As I touched upon, we organize special programs such as patent workshops and have implemented special projects, such as Hezarfen and IP pre-diagnosis services, IPDs. These projects aim to strengthen the innovation capacity of Turkish SMEs. Also, within the scope of these projects, we provide free-of-charge training and one-to-one consultancy services.

A second important project, which TÜRKPATENT developed in 2015, is the Technology Transfer Platform. This platform brings together inventors and entrepreneurs. Publications related to industrial property and its management, such as the announcements of activities and offers for licensing, have been delivered via the “Technology Transfer Platform” website.

These are some of TÜRKPATENT’s best practices that could be reproduced by other Offices.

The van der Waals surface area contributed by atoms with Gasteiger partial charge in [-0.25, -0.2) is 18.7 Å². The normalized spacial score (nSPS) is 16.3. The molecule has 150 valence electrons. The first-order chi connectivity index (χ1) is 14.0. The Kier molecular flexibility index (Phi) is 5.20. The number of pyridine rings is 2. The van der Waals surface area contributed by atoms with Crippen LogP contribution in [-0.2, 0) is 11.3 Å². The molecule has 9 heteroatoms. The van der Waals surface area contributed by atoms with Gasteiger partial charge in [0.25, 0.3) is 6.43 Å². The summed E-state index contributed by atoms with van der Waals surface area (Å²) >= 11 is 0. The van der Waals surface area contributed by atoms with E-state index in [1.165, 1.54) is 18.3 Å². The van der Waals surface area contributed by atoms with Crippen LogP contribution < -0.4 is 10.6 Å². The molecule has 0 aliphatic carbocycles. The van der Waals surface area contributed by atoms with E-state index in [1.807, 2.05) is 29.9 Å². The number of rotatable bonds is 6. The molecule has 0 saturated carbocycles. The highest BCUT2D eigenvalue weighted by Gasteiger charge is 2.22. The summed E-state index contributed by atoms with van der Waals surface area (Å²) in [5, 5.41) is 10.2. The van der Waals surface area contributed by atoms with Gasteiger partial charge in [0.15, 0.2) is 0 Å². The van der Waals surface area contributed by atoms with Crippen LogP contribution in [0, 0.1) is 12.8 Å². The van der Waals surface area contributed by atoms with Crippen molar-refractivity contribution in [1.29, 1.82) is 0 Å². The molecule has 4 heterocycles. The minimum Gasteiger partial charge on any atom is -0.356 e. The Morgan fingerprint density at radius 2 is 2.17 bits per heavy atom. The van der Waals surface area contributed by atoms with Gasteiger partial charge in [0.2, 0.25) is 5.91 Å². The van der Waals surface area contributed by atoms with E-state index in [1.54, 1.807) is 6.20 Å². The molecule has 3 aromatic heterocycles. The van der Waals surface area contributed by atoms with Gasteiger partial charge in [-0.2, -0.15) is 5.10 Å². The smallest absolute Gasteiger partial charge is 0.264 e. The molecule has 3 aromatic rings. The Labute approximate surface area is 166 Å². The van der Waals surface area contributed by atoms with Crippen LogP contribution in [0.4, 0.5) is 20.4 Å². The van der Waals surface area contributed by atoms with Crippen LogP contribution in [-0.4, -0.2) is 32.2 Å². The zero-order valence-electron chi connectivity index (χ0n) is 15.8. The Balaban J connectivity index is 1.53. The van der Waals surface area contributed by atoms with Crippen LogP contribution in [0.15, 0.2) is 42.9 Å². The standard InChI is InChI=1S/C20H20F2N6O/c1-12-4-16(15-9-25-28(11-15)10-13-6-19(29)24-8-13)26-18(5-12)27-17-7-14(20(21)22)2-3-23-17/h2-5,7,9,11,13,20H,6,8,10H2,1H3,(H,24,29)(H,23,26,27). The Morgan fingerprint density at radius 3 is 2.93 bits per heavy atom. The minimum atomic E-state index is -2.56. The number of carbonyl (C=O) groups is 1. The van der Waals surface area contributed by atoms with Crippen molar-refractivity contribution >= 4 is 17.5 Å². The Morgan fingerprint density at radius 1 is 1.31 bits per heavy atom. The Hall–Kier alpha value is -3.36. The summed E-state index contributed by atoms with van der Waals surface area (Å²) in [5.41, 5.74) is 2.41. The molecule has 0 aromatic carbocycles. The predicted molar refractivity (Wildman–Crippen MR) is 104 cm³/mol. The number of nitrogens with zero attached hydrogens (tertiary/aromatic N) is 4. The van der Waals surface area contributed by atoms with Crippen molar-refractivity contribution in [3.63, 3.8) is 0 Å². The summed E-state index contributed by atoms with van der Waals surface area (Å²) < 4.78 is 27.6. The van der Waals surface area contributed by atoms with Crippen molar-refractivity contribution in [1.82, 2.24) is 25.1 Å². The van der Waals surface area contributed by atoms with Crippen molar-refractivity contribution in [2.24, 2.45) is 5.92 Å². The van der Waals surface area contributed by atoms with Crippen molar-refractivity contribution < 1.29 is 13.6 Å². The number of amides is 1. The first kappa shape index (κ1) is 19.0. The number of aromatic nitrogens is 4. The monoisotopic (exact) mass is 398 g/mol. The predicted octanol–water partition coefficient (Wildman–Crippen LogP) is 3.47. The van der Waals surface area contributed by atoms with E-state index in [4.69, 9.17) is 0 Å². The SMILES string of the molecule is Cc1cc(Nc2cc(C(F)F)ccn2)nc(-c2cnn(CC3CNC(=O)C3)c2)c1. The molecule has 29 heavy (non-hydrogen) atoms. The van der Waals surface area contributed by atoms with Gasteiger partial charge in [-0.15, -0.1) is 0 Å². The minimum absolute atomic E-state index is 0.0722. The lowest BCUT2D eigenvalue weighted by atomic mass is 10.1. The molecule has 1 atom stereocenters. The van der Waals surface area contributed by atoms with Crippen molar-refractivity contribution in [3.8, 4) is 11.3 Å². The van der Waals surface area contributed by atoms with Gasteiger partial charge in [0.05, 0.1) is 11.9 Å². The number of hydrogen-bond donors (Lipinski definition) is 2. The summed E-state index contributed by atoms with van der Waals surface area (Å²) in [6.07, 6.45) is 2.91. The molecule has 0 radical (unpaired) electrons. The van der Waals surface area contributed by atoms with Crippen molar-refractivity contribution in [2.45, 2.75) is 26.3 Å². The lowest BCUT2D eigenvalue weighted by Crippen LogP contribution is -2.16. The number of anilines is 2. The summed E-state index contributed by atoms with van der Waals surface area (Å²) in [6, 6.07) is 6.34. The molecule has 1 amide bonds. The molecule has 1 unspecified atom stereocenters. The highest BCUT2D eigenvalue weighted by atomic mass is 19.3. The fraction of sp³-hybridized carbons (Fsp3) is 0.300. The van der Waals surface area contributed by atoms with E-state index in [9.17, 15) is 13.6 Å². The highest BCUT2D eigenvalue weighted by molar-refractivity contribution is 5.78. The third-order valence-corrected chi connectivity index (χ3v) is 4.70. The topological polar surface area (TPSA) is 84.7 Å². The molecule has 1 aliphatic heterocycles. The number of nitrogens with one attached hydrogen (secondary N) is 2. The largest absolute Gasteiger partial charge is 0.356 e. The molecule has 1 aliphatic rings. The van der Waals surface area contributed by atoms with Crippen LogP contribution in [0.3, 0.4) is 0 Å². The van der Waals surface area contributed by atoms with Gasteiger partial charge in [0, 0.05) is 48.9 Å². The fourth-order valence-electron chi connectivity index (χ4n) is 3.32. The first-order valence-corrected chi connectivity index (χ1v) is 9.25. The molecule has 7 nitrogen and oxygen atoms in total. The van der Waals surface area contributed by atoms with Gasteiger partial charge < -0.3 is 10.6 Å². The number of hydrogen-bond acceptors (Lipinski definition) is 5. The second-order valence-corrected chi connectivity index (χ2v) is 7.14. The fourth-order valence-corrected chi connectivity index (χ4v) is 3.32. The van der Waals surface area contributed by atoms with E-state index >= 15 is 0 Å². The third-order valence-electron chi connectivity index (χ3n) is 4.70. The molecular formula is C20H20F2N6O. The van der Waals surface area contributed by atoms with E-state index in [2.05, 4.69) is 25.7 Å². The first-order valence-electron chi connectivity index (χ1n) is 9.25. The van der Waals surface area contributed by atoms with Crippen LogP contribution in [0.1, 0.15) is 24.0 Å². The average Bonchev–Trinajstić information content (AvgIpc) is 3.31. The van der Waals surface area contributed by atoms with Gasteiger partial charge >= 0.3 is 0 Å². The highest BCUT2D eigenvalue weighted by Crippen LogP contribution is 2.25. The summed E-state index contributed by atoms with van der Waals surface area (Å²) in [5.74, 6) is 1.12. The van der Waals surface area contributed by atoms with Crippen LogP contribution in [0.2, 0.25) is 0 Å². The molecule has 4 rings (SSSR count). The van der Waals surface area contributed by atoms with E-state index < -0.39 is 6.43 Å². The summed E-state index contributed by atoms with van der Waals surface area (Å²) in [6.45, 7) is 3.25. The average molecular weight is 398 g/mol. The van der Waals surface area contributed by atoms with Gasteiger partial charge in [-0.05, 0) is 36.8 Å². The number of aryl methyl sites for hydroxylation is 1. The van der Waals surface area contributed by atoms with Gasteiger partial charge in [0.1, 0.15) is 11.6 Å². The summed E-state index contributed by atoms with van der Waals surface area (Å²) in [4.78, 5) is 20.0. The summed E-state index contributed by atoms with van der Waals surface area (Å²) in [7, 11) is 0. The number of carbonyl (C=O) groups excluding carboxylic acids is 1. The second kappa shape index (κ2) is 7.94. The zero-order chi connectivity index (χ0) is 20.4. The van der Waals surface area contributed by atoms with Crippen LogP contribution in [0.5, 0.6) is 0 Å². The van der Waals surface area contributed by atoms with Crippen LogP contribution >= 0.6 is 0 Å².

Embracing artificial intelligence (AI) and other new technologies is portrayed as a must for IPOs in the IPO of the Future Report recently released by INTA. What is TÜRKPATENT’s stance on this?
TÜRKPATENT has always been a close follower of technological advancements, particularly in digital services. We look forward to working with international and regional organizations, including the EPO, EUIPO, and WIPO, in using AI as an asset in IP management. As soon as the technologies are mature enough, TÜRKPATENT will pioneer the legislative policies and assist the political decision-making agencies in regulating those new technology areas, including but not limited to IP-specific areas.